It’s been reformulated. The first version, in the tall bottles, is the best, but is very difficult to find these days. The current version, housed in the more standard-issue Chanel square bottles (those tall bottles must have made the OCD folks at Chanel shudder every time they walked past a Chanel display in a department store), is closer to the original No. 5, and is all around a heavier, muskier, more abstract thing altogether.

I’ve been through a whole 150ml bottle of the original version, but now that I’m out, I’m not bothering with the new version. I’m done. Switching to 31 Rue Cambon instead from here on out.


Guerlain Shalimar Parfum Initial L’Eau

25th June 2015

Well, technically, Guerlain’s Shalimar Parfum Initial L’Eau Si Sensuelle. That’s right – a flanker of a flanker of a flanker.

I don’t care. Laugh all you like! I love this stuff.

And get this – this was my first Guerlain. EVER. It was my neural pathway to the original mothership oriental herself, i.e., real Shalimar. (Every time someone says that a flanker was their introduction to the original fragrance, a Thierry Wasser gets his wings.)

I can’t believe they just discontinued this little beauty, the bastards. I know that people are a bit sneery about this being a flanker of a flanker, but, honestly, it is just a fabulous smelling perfume. Whereas Parfum Initial is heavy on the iris/berry/patchouli and more than a few degrees closer to Dior Homme Intense than Shalimar, this one reads as a true Shalimar Light.

L’Eau is also, dare I say, a whole lot better than Parfum Initial. It is like a summer sketch of the original Shalimar using only the gauziest of notes. The heavy, stinky bergamot opening of the original, which can be utterly frightening to the unindoctrinated, has been replaced by sunny, zippy orange, neroli, and grapefruit. It smells like lemon tart or lime cheesecake sprinkled with candied rose petals. The opening is so irresistibly delicious and aromatic, you will want to drink your wrist.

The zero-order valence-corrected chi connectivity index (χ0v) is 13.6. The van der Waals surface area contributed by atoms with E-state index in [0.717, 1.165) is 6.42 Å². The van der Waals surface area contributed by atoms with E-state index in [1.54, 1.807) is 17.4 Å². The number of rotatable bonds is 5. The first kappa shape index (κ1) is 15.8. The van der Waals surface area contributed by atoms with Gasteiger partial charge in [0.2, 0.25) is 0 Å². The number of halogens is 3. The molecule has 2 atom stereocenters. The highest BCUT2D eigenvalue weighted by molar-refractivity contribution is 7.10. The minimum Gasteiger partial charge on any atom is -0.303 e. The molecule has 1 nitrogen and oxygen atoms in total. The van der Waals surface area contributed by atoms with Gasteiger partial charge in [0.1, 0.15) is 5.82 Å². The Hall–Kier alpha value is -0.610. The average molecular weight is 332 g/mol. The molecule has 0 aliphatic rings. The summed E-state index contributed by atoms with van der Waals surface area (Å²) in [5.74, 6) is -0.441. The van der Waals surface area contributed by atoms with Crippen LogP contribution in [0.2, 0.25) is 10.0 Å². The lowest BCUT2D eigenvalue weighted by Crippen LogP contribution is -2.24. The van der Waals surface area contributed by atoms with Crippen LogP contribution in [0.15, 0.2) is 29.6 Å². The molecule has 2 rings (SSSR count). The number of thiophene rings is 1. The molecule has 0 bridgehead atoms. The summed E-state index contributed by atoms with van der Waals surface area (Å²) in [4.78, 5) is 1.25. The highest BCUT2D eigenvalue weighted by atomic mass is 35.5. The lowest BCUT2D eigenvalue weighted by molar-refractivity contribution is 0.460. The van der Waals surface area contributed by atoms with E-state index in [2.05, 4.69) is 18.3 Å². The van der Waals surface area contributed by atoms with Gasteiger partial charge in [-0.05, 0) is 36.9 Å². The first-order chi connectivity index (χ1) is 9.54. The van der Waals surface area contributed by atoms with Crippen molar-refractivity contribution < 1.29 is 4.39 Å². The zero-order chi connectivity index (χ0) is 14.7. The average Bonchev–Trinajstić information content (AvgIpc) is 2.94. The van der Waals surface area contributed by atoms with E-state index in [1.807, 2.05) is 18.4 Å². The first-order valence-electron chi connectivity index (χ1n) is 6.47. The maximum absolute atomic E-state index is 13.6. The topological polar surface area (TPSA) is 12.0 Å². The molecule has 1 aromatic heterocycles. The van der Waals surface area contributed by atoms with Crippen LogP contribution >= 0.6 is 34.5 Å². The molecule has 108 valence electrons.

The scent, being simple and direct, reaches the heart and base very quickly, where it stays in a lightly spiced, lightly creamy vanilla register for the duration. The lime cheesecake smell is utterly delicious. It makes me ridiculously happy.

Of course, don’t go into this expecting Shalimar – there is no smoke, heavy vanilla, leather, civet, or amber here. But this works fantastically as a sort of summer cologne-style version of Shalimar when you want to stay on the lighter side of things. Highly recommended, and stock up while you can still find this in shops. Knowing Guerlain, they will probably re-release this or Parfum Initial in the bee bottles in twenty years and try to charge us all $450 a bottle for it. So….buy it now.

Review Summer

Light Blue by Dolce & Gabbana

25th June 2015

Light Blue by Dolce & Gabbana consistently comes in at the top of the bestseller lists in the United States – and with very good reason: it is hard to beat in the summer refresher stakes. Featuring a sparkling green apple note and a translucent amber base, Light Blue is a pleasure to spritz on liberally in the heat. Its fruit notes are sheer rather than syrupy, so the overall effect is crisp and bright – like biting into an ice-cold Granny Smith.

It’s a pity, though, that the bright apple opening cannot be maintained past the one hour mark. The sheer amber base reveals itself to be Iso E Super, and the remaining three hours limp on in an agony of synthetics (for me). A pleasure at the start, but a plain old Iso E Super or cedramber base makes this one a miss for me.